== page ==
Audiences have less trust in brands now than ever before. How does this translate into developing a wine brand’s social media strategy? Only talk if you have something to say, because redundant or generic content only contributes to the static. Be conscious of your audience’s attention by posting intentionally and choosing quality over quantity of messages.

The future of social media is relatability

Instagram and Facebook stories. Private messaging. We’re all seeing a shift towards more personalized and meaningful communication on social, in large part due to privacy concerns. Brands find success by doing less broadcasting and more human interacting. At Benson, we connect with our clients’ fans through commenting on and liking their posts, even when they don’t overtly reference wine.

Case study: One of our winery clients was struggling to grow their audience on Instagram. Through our community management tactic of interacting with followers posting about wine-adjacent topics like home entertaining and cooking, we were able to achieve 10% organic follower growth month over month.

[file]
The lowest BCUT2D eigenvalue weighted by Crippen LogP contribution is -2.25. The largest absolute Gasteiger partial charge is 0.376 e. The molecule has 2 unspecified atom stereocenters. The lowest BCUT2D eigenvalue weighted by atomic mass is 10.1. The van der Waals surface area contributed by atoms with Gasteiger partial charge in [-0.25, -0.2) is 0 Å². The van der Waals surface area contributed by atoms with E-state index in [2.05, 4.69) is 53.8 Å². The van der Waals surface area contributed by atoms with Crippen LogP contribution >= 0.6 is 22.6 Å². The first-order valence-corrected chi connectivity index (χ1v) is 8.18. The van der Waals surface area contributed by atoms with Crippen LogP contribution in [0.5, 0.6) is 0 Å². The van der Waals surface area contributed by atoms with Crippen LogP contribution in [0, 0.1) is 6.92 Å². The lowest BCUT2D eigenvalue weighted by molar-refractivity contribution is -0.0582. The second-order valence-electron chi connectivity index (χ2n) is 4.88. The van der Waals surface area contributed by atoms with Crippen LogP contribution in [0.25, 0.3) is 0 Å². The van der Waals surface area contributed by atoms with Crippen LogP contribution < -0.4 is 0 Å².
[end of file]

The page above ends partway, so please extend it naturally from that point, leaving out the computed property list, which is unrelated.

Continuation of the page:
Similarly, sharing content posted by followers and winery employees creates more personalized messaging. And we recommend taking the digital conversation a step further by utilizing private messages to communicate with fans.

At Benson, our team education efforts are ongoing. In case your missed it, here were the top takeaways from our visit to Direct to Consumer Wine Symposium in January.

Anecoop Bodegas Teams with Benson

Anecoop Bodegas, a consortium of 1,000 winegrowers exporting 200 wines to 50 countries, has tapped Benson for a U.S. brand strategy project. Based in Valencia, Spain, the company operates out of three wineries and seeks to raise its profile and sales in the U.S. market. The company is backed by parent company, Anecoop, a $1 billion leader in fruit and vegetable growing, processing and exports.